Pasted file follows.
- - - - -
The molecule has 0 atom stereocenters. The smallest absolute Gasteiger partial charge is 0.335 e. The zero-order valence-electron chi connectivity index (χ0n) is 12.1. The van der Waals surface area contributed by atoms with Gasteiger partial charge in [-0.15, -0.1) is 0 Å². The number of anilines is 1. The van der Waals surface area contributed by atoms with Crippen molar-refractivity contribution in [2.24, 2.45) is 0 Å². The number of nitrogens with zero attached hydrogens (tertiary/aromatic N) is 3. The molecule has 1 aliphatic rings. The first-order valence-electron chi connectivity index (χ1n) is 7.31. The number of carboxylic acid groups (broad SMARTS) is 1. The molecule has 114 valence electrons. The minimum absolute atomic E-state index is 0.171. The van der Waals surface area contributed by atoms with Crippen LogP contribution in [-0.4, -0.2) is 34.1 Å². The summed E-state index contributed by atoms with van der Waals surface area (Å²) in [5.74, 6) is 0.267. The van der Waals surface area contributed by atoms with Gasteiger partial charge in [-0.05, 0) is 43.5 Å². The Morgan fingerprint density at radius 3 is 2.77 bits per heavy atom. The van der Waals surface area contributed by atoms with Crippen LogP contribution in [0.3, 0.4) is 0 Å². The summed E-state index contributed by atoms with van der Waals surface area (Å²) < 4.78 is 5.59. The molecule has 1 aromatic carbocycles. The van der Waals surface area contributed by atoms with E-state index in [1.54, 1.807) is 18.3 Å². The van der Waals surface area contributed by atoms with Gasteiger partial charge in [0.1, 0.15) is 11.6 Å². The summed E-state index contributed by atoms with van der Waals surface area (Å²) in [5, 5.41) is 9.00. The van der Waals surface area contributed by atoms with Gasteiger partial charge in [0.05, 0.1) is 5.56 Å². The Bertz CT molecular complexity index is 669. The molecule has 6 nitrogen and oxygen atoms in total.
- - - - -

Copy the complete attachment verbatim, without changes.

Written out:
The molecule has 0 atom stereocenters. The smallest absolute Gasteiger partial charge is 0.335 e. The zero-order valence-electron chi connectivity index (χ0n) is 12.1. The van der Waals surface area contributed by atoms with Gasteiger partial charge in [-0.15, -0.1) is 0 Å². The number of anilines is 1. The van der Waals surface area contributed by atoms with Crippen molar-refractivity contribution in [2.24, 2.45) is 0 Å². The number of nitrogens with zero attached hydrogens (tertiary/aromatic N) is 3. The molecule has 1 aliphatic rings. The first-order valence-electron chi connectivity index (χ1n) is 7.31. The number of carboxylic acid groups (broad SMARTS) is 1. The molecule has 114 valence electrons. The minimum absolute atomic E-state index is 0.171. The van der Waals surface area contributed by atoms with Crippen LogP contribution in [-0.4, -0.2) is 34.1 Å². The summed E-state index contributed by atoms with van der Waals surface area (Å²) in [5.74, 6) is 0.267. The van der Waals surface area contributed by atoms with Gasteiger partial charge in [-0.05, 0) is 43.5 Å². The Morgan fingerprint density at radius 3 is 2.77 bits per heavy atom. The van der Waals surface area contributed by atoms with Crippen LogP contribution in [0.3, 0.4) is 0 Å². The summed E-state index contributed by atoms with van der Waals surface area (Å²) < 4.78 is 5.59. The molecule has 1 aromatic carbocycles. The van der Waals surface area contributed by atoms with E-state index in [1.54, 1.807) is 18.3 Å². The van der Waals surface area contributed by atoms with Gasteiger partial charge in [0.1, 0.15) is 11.6 Å². The summed E-state index contributed by atoms with van der Waals surface area (Å²) in [5, 5.41) is 9.00. The van der Waals surface area contributed by atoms with Gasteiger partial charge in [0.05, 0.1) is 5.56 Å². The Bertz CT molecular complexity index is 669. The molecule has 6 nitrogen and oxygen atoms in total.